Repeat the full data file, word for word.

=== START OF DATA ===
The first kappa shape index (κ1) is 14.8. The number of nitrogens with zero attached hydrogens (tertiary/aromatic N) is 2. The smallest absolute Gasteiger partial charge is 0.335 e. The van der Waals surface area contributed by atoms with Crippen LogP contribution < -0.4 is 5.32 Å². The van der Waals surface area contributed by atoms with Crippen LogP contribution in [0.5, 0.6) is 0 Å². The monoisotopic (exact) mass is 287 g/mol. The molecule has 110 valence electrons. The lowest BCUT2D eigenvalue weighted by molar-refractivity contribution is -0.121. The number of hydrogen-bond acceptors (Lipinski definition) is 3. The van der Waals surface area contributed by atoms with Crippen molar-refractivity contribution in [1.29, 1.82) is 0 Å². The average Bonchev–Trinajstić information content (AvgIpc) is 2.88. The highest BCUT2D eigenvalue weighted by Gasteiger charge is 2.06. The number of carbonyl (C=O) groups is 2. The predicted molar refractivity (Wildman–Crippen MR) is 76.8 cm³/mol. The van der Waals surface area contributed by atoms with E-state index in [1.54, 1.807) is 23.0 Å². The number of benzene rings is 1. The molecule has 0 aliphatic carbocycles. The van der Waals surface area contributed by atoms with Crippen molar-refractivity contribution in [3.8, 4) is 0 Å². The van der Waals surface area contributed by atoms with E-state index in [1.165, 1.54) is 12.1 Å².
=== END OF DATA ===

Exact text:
The first kappa shape index (κ1) is 14.8. The number of nitrogens with zero attached hydrogens (tertiary/aromatic N) is 2. The smallest absolute Gasteiger partial charge is 0.335 e. The van der Waals surface area contributed by atoms with Crippen LogP contribution < -0.4 is 5.32 Å². The van der Waals surface area contributed by atoms with Crippen LogP contribution in [0.5, 0.6) is 0 Å². The monoisotopic (exact) mass is 287 g/mol. The molecule has 110 valence electrons. The lowest BCUT2D eigenvalue weighted by molar-refractivity contribution is -0.121. The number of hydrogen-bond acceptors (Lipinski definition) is 3. The van der Waals surface area contributed by atoms with Crippen molar-refractivity contribution in [1.29, 1.82) is 0 Å². The average Bonchev–Trinajstić information content (AvgIpc) is 2.88. The highest BCUT2D eigenvalue weighted by Gasteiger charge is 2.06. The number of carbonyl (C=O) groups is 2. The predicted molar refractivity (Wildman–Crippen MR) is 76.8 cm³/mol. The van der Waals surface area contributed by atoms with E-state index in [1.54, 1.807) is 23.0 Å². The number of benzene rings is 1. The molecule has 0 aliphatic carbocycles. The van der Waals surface area contributed by atoms with Crippen molar-refractivity contribution in [3.8, 4) is 0 Å². The van der Waals surface area contributed by atoms with E-state index in [1.165, 1.54) is 12.1 Å².